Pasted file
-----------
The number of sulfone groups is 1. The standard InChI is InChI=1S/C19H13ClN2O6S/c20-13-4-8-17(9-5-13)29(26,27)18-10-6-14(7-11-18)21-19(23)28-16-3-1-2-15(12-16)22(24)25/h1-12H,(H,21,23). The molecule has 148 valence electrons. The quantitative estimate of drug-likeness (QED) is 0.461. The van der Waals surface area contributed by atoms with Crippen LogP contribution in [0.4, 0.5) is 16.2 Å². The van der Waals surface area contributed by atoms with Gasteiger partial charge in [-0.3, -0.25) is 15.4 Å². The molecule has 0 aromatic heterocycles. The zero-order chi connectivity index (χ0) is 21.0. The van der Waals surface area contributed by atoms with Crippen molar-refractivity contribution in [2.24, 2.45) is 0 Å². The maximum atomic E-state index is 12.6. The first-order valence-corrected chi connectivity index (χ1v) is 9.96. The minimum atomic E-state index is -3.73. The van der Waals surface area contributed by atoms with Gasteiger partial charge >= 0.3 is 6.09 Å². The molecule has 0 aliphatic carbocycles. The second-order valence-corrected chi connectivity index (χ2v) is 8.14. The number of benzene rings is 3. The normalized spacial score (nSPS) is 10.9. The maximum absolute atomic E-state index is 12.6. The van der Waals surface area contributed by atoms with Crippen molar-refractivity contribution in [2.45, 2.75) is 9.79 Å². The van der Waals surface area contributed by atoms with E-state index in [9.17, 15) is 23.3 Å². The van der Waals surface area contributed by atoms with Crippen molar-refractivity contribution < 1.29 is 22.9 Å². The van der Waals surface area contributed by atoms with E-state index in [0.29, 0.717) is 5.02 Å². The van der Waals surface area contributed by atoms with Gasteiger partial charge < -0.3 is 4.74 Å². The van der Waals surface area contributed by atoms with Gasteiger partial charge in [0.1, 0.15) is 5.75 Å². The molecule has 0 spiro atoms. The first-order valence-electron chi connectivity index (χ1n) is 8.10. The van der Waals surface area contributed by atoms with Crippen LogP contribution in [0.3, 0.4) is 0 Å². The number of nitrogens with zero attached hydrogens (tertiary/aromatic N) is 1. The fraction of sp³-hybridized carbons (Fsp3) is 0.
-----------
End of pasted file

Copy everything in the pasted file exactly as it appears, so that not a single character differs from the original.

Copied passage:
The number of sulfone groups is 1. The standard InChI is InChI=1S/C19H13ClN2O6S/c20-13-4-8-17(9-5-13)29(26,27)18-10-6-14(7-11-18)21-19(23)28-16-3-1-2-15(12-16)22(24)25/h1-12H,(H,21,23). The molecule has 148 valence electrons. The quantitative estimate of drug-likeness (QED) is 0.461. The van der Waals surface area contributed by atoms with Crippen LogP contribution in [0.4, 0.5) is 16.2 Å². The van der Waals surface area contributed by atoms with Gasteiger partial charge in [-0.3, -0.25) is 15.4 Å². The molecule has 0 aromatic heterocycles. The zero-order chi connectivity index (χ0) is 21.0. The van der Waals surface area contributed by atoms with Crippen molar-refractivity contribution in [2.24, 2.45) is 0 Å². The maximum atomic E-state index is 12.6. The first-order valence-corrected chi connectivity index (χ1v) is 9.96. The minimum atomic E-state index is -3.73. The van der Waals surface area contributed by atoms with Gasteiger partial charge >= 0.3 is 6.09 Å². The molecule has 0 aliphatic carbocycles. The second-order valence-corrected chi connectivity index (χ2v) is 8.14. The number of benzene rings is 3. The normalized spacial score (nSPS) is 10.9. The maximum absolute atomic E-state index is 12.6. The van der Waals surface area contributed by atoms with Crippen molar-refractivity contribution in [2.45, 2.75) is 9.79 Å². The van der Waals surface area contributed by atoms with E-state index in [9.17, 15) is 23.3 Å². The van der Waals surface area contributed by atoms with Crippen molar-refractivity contribution < 1.29 is 22.9 Å². The van der Waals surface area contributed by atoms with E-state index in [0.29, 0.717) is 5.02 Å². The van der Waals surface area contributed by atoms with Gasteiger partial charge < -0.3 is 4.74 Å². The van der Waals surface area contributed by atoms with Gasteiger partial charge in [0.1, 0.15) is 5.75 Å². The molecule has 0 spiro atoms. The first-order valence-electron chi connectivity index (χ1n) is 8.10. The van der Waals surface area contributed by atoms with Crippen LogP contribution in [0.3, 0.4) is 0 Å². The number of nitrogens with zero attached hydrogens (tertiary/aromatic N) is 1. The fraction of sp³-hybridized carbons (Fsp3) is 0.